the afternoon of Sept. 14, 1953, television viewers over a large area of England
supposedly saw on their screens the test pattern and call letters of KLEE – a
TV station located 4,860 miles away in Houston.|
The Bayou City’s first TV station, and only the nation’s 12th, KLEE hit the air
on Jan. 1, 1949. Its call letters came from the last name of its owner, hotelier
W. Albert Lee. Back then, most stations did not broadcast around the clock, and
when they went off the air for the night, they put up a weird-looking series of
circles and whirly images known as a test pattern.
Frank Edwards wrote in his 1962 book, “Strangest of All,” the KLEE signal came
in clearly over much of the British Isles. Indeed, he continued, the image was
“so strong that many viewers had ample time to photograph this remarkable long-range
television reception. British broadcast engineers were promptly informed of the
unusual circumstances and they too were able to pick up the signal without difficulty.”
|Back then, long before
satellites, cable systems or online TV via broadband internet, television broadcasts
were limited to VHF channels 2 to 13 and a station with more than 100 miles range
was rare. Still, anyone who knows even a little about the transmission of radio
waves knows of the “skip” phenomenon, in which a signal can bounce in the ionosphere
far beyond its normal range because of climatic conditions. |
authorities attached no real importance to this reception of the KLEE signal,”
Edwards went on, “at least not until they contacted KLEE on the matter.”
they learned was that KLEE had been off the air since mid-1950, three years prior
to the appearance of its call letters on numerous British TV sets. The Houston
station, broadcast on Channel 2, had been purchased by the Houston Post on June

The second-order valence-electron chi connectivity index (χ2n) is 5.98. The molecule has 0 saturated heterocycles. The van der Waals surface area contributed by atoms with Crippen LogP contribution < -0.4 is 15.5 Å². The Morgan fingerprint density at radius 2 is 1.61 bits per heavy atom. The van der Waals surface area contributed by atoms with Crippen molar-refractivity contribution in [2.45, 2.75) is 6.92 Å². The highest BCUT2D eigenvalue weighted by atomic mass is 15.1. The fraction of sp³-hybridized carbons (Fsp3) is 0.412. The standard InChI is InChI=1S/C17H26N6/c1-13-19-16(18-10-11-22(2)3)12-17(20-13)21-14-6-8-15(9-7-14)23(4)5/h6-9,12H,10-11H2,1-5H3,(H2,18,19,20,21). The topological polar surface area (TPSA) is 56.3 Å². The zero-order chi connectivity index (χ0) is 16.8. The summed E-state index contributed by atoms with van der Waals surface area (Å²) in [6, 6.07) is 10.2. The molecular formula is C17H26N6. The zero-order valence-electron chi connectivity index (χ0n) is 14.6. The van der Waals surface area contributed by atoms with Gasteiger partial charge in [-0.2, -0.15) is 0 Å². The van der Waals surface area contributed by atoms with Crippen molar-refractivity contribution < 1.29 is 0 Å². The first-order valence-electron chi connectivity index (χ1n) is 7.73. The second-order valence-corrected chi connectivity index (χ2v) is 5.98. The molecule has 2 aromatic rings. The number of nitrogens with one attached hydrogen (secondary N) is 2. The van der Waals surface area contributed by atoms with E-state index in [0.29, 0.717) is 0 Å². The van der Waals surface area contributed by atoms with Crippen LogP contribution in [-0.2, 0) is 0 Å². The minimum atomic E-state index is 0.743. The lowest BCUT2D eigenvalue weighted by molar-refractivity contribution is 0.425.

1, 1950 and its call letters changed to KPRC a month later.
|According to Edwards,
the British then decided to get serious about investigating the incident. Unfortunately,
again as Edwards reported, the best brains in the UK could not explain the enigma.
To override British television signals, someone would need an extremely powerful
and expensive transmitter, likely a series of them. Since only a very bored multi-millionaire
could have done that, maybe the appearance of the Houston TV call sign had been
an experiment on the part of some government working to develop a way to take
over a nation’s communication channels. Were the Russians up to something? Maybe
the American CIA? And if so, why would they use the call letters of a defunct
Texas TV station? |
Then again, maybe an even more sinister force lay behind
“We are confronted in this instance with a set of circumstances
which are at variance with accepted knowledge of television transmission,” Edwards
quoted the chief engineer of the British Broadcasting Corp. “It is unthinkable
that these signals should have been circling the earth of the period of time since
that station last broadcast them. It is physically impossible that they could
have been reflected to us by chance from any celestial body at such a vast distance.”
Then the engineer delivered a “Twilight Zone”-esque punch line: “That
leaves us with but one possibility, however bizarre, that these signals were transmitted
to us purposefully and intelligently, from a source and for a purpose presently
In other words, perhaps space aliens bent on conquering Earth
had tested a system to take control of the world’s broadcast media. That, or maybe
their sense of humor was as sophisticated as their technology.
carried a story on the mystery in its April 30-May 5, 1954 issue. Four years later,
the venerable Reader’s Digest published an account of the incident. Edwards retold
it in his book, and other tellings would follow.
Alas, a story born of
technology finally died of technology. The power of the internet finally enabled
the truth to come out: It was all a hoax, albeit one based on a business model
rather than something perpetuated just for the fun of it.
it turned out, in a particularly clever marketing effort, a would-be British entrepreneur
had sent a form letter to all U.S. TV stations making the claim that their station’s
signal had recently been viewed in the UK. For proof, the sender included what
appeared to be a photo of that station’s test pattern on a TV screen. Hoping to
peddle a TV set he claimed could receive broadcasts from extreme distances, the
sender had been working from an old list that did not reflect the Houston station’s
change of hands.
All the other TV stations getting the letter tossed it.
But when the letter from England got forwarded to KPRC, someone thought it looked
like news and the station did a story on it. The Houston station soon figured
out what the sender of the letter had been up to, but by then it was too late
and yet another urban myth had been born. Like a radio wave moving ever deeper
into space, it continues to live on.
Cox - January 10, 2013 column
Related Topics: People
| Texas Towns | Texas
Books by Mike Cox - Order Now|